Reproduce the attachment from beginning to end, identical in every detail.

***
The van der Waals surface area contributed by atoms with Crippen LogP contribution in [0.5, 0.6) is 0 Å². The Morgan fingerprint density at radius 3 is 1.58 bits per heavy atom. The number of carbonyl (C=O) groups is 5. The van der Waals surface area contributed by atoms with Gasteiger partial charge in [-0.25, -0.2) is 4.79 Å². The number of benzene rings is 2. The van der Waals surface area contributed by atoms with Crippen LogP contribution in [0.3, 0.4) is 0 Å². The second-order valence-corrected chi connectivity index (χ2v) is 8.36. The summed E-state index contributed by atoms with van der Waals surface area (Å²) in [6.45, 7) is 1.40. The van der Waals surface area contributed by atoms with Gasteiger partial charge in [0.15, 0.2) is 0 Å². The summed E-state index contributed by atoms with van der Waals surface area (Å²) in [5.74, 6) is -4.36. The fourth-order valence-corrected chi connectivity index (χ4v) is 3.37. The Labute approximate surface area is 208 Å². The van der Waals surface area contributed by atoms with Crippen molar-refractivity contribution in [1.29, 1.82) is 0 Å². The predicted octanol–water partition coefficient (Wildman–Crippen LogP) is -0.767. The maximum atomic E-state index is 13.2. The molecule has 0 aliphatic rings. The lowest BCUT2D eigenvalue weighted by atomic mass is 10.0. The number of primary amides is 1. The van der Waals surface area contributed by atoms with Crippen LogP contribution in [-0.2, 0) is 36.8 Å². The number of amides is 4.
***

The van der Waals surface area contributed by atoms with Crippen LogP contribution in [0.5, 0.6) is 0 Å². The Morgan fingerprint density at radius 3 is 1.58 bits per heavy atom. The number of carbonyl (C=O) groups is 5. The van der Waals surface area contributed by atoms with Gasteiger partial charge in [-0.25, -0.2) is 4.79 Å². The number of benzene rings is 2. The van der Waals surface area contributed by atoms with Crippen LogP contribution in [0.3, 0.4) is 0 Å². The second-order valence-corrected chi connectivity index (χ2v) is 8.36. The summed E-state index contributed by atoms with van der Waals surface area (Å²) in [6.45, 7) is 1.40. The van der Waals surface area contributed by atoms with Gasteiger partial charge in [0.15, 0.2) is 0 Å². The summed E-state index contributed by atoms with van der Waals surface area (Å²) in [5.74, 6) is -4.36. The fourth-order valence-corrected chi connectivity index (χ4v) is 3.37. The Labute approximate surface area is 208 Å². The van der Waals surface area contributed by atoms with Crippen molar-refractivity contribution in [1.29, 1.82) is 0 Å². The predicted octanol–water partition coefficient (Wildman–Crippen LogP) is -0.767. The maximum atomic E-state index is 13.2. The molecule has 0 aliphatic rings. The lowest BCUT2D eigenvalue weighted by atomic mass is 10.0. The number of primary amides is 1. The van der Waals surface area contributed by atoms with Crippen LogP contribution in [-0.2, 0) is 36.8 Å². The number of amides is 4.